Friday , July 30 2021

Need Streams? The Supreme Team Can Get it Done

The Austin promotion firm gives us a tutorial on how to rack up your stream count…

By Paul Marszalek
TheTop22.com

There are radio programmers, particularly (but not exclusively) within the Alternative format who increasingly use streaming numbers to drive their musical decision-making.

Nothing wrong with that. But as we’ve stated before, they might consider exactly how some songs accumulate those numbers.

The Supreme Team, and Austin-based streaming promotion firm, dropped a sales email that shows us exactly how things are done. The Supreme Team sells itself partly as a resource to level the playing field with the major labels, but at the same time names Universal, Republic, Island, EMI, Virgin, Polydor, and others among its clientele.

The full marketing email is printed below, along with select screenshots from the Supreme Team website.

There’s nothing in the following on which to pass judgement – it’s completely legal, and frankly, equally compelling. Radio programmers might scratch their heads over “payola/plugola” comparisons, but those regulations only apply when a broadcast license and the public airwaves are involved. In the digital world, anything goes.

The Supreme Team pitch:

A Supreme Team Spotify promotion:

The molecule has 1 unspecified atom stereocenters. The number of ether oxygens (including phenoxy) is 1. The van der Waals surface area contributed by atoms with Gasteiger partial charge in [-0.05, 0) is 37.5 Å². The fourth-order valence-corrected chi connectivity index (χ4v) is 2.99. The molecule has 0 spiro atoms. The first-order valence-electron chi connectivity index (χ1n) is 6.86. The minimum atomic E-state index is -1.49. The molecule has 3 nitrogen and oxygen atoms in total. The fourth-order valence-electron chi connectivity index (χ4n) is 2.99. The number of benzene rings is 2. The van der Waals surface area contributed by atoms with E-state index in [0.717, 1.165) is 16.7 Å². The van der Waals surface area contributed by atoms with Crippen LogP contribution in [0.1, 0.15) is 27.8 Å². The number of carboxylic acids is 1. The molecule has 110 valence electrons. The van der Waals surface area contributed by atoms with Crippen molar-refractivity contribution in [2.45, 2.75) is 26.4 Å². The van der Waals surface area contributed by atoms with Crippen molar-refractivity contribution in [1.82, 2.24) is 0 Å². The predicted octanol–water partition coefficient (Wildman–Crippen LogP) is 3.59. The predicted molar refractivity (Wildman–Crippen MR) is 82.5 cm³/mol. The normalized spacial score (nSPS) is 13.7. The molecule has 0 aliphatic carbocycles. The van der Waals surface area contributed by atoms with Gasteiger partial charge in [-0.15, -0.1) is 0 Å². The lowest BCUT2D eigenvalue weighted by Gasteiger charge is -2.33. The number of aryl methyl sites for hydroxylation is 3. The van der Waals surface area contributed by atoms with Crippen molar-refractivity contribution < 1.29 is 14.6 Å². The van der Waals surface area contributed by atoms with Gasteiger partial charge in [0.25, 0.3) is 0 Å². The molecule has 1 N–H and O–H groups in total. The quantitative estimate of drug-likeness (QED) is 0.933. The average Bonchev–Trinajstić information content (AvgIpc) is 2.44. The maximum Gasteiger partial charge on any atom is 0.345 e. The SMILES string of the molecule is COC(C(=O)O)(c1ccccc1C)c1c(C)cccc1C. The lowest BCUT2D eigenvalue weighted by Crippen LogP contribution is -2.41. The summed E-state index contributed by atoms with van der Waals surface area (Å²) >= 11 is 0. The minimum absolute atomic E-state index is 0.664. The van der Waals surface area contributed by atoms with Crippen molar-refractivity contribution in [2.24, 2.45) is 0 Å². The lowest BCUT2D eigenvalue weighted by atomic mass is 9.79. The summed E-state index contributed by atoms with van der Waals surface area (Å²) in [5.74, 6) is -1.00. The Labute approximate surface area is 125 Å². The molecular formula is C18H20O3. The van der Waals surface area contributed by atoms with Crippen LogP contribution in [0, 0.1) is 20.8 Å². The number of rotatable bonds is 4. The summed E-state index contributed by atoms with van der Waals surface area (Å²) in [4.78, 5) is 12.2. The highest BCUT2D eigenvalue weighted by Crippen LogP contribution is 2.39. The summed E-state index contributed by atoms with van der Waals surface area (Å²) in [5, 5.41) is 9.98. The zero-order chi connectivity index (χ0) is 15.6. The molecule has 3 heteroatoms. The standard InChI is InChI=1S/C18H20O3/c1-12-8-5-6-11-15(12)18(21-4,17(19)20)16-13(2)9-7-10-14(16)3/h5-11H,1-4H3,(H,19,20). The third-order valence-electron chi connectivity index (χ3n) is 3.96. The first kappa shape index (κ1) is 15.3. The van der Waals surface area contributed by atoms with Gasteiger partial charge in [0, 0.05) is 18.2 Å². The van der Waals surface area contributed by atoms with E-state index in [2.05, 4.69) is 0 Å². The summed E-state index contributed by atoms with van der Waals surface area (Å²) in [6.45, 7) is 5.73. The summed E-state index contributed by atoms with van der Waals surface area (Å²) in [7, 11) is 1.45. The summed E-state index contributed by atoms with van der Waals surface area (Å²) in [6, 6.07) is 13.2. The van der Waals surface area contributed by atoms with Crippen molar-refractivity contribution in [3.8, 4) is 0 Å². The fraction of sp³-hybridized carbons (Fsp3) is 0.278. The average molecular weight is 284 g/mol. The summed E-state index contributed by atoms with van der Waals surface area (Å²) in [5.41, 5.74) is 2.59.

Supreme Team Tik Tok promotions:

Learn more on the Supreme Team site.

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2 comments

  1. It May be “Legal” but it’s a tool used to game the system over and over. Look at any single release and all that’s touted is the MEGA streams, which are bought and paid for. There are a series of articles that are well sourced that show the level of money that goes into gaming the streaming system and using it as a tool to have radio play these songs

    • Absolutely correct, and it goes beyond the radio airplay angle. Because Spotify, for example, does not actually pay artists by actual stream, but rather by algorithmic estimate, major labels that inflate streaming numbers simultaneously increase their share of the streaming rights payouts. Worst case, these stream inflating practices at least partially pay for themselves.

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